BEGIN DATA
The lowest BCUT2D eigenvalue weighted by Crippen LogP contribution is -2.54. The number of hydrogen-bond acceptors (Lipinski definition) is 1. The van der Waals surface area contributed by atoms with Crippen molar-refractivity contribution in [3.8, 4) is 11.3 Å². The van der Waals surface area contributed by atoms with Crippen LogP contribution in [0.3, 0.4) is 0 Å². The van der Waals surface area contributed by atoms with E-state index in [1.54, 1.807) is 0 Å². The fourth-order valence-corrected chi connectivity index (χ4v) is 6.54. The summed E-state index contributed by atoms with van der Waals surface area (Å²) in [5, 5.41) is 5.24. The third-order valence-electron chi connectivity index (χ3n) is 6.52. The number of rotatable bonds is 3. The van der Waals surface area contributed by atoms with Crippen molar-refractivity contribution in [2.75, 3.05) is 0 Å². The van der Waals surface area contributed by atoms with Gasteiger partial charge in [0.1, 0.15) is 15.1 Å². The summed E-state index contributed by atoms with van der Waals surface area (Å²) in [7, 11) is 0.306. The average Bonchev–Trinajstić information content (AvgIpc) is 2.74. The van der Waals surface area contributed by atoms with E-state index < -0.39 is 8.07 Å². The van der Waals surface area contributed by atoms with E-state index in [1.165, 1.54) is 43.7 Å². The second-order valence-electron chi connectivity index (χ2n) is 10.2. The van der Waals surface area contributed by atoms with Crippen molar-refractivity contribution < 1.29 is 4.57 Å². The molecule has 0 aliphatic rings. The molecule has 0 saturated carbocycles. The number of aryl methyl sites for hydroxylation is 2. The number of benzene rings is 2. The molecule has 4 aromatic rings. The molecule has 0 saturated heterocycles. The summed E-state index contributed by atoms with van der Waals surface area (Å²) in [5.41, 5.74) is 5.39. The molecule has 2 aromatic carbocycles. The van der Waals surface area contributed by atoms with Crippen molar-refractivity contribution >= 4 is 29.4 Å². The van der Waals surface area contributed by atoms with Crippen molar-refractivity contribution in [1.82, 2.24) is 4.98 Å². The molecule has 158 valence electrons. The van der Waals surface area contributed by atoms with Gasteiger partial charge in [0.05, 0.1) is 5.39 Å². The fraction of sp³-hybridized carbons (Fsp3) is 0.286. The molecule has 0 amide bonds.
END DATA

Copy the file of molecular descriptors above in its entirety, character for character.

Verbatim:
The lowest BCUT2D eigenvalue weighted by Crippen LogP contribution is -2.54. The number of hydrogen-bond acceptors (Lipinski definition) is 1. The van der Waals surface area contributed by atoms with Crippen molar-refractivity contribution in [3.8, 4) is 11.3 Å². The van der Waals surface area contributed by atoms with Crippen LogP contribution in [0.3, 0.4) is 0 Å². The van der Waals surface area contributed by atoms with E-state index in [1.54, 1.807) is 0 Å². The fourth-order valence-corrected chi connectivity index (χ4v) is 6.54. The summed E-state index contributed by atoms with van der Waals surface area (Å²) in [5, 5.41) is 5.24. The third-order valence-electron chi connectivity index (χ3n) is 6.52. The number of rotatable bonds is 3. The van der Waals surface area contributed by atoms with Crippen molar-refractivity contribution in [2.75, 3.05) is 0 Å². The van der Waals surface area contributed by atoms with Gasteiger partial charge in [0.1, 0.15) is 15.1 Å². The summed E-state index contributed by atoms with van der Waals surface area (Å²) in [7, 11) is 0.306. The average Bonchev–Trinajstić information content (AvgIpc) is 2.74. The van der Waals surface area contributed by atoms with E-state index < -0.39 is 8.07 Å². The van der Waals surface area contributed by atoms with E-state index in [1.165, 1.54) is 43.7 Å². The second-order valence-electron chi connectivity index (χ2n) is 10.2. The van der Waals surface area contributed by atoms with Crippen molar-refractivity contribution < 1.29 is 4.57 Å². The molecule has 0 aliphatic rings. The molecule has 0 saturated carbocycles. The number of aryl methyl sites for hydroxylation is 2. The number of benzene rings is 2. The molecule has 4 aromatic rings. The molecule has 0 saturated heterocycles. The summed E-state index contributed by atoms with van der Waals surface area (Å²) in [5.41, 5.74) is 5.39. The molecule has 2 aromatic carbocycles. The van der Waals surface area contributed by atoms with Crippen molar-refractivity contribution >= 4 is 29.4 Å². The van der Waals surface area contributed by atoms with Crippen molar-refractivity contribution in [1.82, 2.24) is 4.98 Å². The molecule has 158 valence electrons. The van der Waals surface area contributed by atoms with Gasteiger partial charge in [0.05, 0.1) is 5.39 Å². The fraction of sp³-hybridized carbons (Fsp3) is 0.286. The molecule has 0 amide bonds.